The U.S. Green Building Council (USGBC), along with Green Business Certification Inc. (GBCI), released the results of the 2021 community survey, which had nearly 1,700 respondents representing 50 countries.
The community survey is designed to gather actionable feedback that can be used for USGBC and GBCI program development and to understand more about the needs of the green building and business community.
“This year’s survey was focused on USGBC’s COVID response and healthy economy strategy, and saw double the number of participants take this year’s survey than in 2020,” said Mahesh Ramanujam, president and CEO, USGBC and GBCI. “Health, equity and green building access were cited as key factors for building re-entry and as we begin to come out from the pandemic, this will continue to be a crucial opportunity for the green building industry.”
Survey respondents see many opportunities stemming from the challenges of 2020, including the focus on health. Members see more demand for buildings to promote a healthy environment for occupants and more people understand the link between buildings and the environment, and how the connection impacts individual health and wellness.
The largest opportunity identified through the survey is greater consumer demand for buildings to promote a healthy environment for occupants (35%). The connection the general public is making about the impact sustainability has on health and wellness (24%) and the importance of increased monitoring of indoor air quality (22%) was also identified opportunities.
Front and center for members are the challenges of financial pressures and tightening budgets, the growth of the remote workforce following COVID-19 restrictions, the increased operational costs for health and safety protocols and reduced or no occupancy in buildings. The survey also found that while ROI and costs are still important in building decisions, they have currently taken a back seat to the health of people living and working inside buildings.
The biggest pain points, the survey found, due to the pandemic are economic. No single pain point stands out, but the top issues related to costs and reduced occupancy with financial pressures and tight budgets (23%), increased operational costs for health and safety protocols (22%) as well as a remote workforce (22%) and reduced/no occupancy (21%).
The pandemic has also put a spotlight on indoor air quality with that being both the most important issue for the industry due to the pandemic and the biggest way to increase public trust in buildings.
Other findings from the survey include:
- Health and wellness should continue to be a focus: A plurality of respondents say health and wellness is one of the top issues USGBC and GBCI focused on in 2020 and that it’s one of the top issues we should continue to focus on in 2021. Nearly nine in ten (87%) also believe a vision about health will benefit USGBC members;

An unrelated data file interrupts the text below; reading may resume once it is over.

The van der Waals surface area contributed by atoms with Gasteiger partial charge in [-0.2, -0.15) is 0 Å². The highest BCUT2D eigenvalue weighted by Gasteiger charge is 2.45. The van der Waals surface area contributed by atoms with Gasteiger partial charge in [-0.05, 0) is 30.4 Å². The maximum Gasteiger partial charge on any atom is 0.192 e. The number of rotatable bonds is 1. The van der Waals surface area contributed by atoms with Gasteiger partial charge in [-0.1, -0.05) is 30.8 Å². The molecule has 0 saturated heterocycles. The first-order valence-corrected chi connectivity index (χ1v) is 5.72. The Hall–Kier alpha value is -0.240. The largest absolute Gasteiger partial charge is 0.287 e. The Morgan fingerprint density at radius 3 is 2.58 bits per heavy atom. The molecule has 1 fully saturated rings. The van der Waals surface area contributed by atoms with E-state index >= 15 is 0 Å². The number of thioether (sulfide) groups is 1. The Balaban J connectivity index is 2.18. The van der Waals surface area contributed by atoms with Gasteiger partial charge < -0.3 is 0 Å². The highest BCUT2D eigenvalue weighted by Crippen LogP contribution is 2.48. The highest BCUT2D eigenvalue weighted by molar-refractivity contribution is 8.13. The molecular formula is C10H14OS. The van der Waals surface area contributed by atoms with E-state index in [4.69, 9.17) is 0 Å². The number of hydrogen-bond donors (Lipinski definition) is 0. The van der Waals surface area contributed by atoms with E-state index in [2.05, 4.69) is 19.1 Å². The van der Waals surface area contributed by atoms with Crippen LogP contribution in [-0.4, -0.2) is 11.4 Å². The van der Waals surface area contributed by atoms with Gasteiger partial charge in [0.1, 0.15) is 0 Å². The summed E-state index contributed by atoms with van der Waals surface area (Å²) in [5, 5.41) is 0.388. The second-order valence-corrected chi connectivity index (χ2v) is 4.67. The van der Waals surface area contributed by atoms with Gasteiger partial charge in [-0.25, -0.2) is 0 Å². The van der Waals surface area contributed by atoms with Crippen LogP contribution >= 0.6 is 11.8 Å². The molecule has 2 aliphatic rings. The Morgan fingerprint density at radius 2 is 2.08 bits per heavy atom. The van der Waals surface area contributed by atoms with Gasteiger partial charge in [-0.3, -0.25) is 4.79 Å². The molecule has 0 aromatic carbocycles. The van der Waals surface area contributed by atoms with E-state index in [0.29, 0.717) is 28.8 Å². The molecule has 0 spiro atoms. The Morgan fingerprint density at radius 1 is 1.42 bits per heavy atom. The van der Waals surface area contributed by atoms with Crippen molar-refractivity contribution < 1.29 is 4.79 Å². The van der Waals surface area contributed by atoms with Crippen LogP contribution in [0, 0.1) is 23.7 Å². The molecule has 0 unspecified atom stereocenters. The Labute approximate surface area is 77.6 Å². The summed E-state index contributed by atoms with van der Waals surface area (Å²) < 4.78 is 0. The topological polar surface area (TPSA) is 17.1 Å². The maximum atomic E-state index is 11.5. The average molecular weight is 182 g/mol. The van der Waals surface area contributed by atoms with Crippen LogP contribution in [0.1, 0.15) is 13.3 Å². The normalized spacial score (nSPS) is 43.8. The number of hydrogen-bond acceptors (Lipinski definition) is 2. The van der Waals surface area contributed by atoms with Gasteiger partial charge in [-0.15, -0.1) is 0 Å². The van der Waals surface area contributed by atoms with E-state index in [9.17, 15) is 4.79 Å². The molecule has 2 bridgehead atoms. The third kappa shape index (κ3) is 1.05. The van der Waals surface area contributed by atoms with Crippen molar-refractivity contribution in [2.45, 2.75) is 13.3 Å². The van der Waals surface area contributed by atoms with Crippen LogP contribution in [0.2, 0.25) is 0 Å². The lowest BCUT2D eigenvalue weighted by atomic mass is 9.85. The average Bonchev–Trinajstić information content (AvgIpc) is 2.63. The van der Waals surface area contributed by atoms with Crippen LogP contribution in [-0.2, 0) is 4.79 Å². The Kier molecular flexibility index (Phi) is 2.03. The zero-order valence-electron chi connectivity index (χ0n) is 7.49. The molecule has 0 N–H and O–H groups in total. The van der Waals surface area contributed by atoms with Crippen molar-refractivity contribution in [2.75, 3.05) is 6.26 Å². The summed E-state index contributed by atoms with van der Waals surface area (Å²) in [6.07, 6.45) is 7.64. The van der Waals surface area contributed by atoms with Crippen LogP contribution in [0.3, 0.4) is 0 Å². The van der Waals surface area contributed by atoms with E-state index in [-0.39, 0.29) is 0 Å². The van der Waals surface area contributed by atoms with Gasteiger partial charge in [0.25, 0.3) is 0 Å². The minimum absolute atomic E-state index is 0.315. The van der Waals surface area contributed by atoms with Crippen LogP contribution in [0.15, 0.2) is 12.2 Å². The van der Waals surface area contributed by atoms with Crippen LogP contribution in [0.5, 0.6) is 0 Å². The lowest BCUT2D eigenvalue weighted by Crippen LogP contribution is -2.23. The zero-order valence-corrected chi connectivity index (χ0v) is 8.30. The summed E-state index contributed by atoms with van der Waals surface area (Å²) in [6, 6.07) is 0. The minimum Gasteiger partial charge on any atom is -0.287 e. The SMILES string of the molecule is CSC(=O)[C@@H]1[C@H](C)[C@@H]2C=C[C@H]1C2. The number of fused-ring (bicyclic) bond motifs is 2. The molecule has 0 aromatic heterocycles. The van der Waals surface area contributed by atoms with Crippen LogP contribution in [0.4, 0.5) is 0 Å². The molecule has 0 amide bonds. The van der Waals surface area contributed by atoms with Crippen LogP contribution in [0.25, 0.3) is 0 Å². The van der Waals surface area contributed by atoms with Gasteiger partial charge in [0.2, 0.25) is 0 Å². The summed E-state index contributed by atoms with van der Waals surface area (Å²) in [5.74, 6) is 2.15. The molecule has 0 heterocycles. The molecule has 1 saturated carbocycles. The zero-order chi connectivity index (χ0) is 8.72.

- Healthy people in healthy places equals a healthy economy: Three-quarters (74%) of respondents say it was the right decision to shift the USGBC strategy amid the pandemic to healthy people in healthy places equals a healthy economy;
- Importance in equity programs: More than three-quarters of survey respondents believe it is important for USGBC to create an equity program that addresses systematic disparities in the building community. USGBC is seen as a leader in this space with a responsibility to lead the way on equity and grow beyond its well-established reputation on LEED.
- A majority of community members (70%) believe USGBC and GBCI responded well to the challenges of the COVID-19 pandemic: Virtual events, online credential exams and USGBC’s new health and economy vision were cited as important actions USGBC took during the pandemic. A majority (52%) said they have felt very or somewhat supported during the pandemic;
- USGBC and GBCI investments in virtual events and online credentialing were important and should continue: A large majority of survey participants cited that virtual events were the most important actions USGBC took last year (87%). Other top choices include making credentialing exams available in an online format (84%) and the shift in USGBC’s vision (83%).
“This is a moment of transition for the building industry and USGBC and GBCI can lead the way by providing guidance on how to navigate the green building industry post-pandemic,” added Ramanujam. “Information and transparency will build trust and confidence as people begin to re-enter office spaces and USGBC and GBCI are here to help. We have increased access to education and community engagement in 2021.”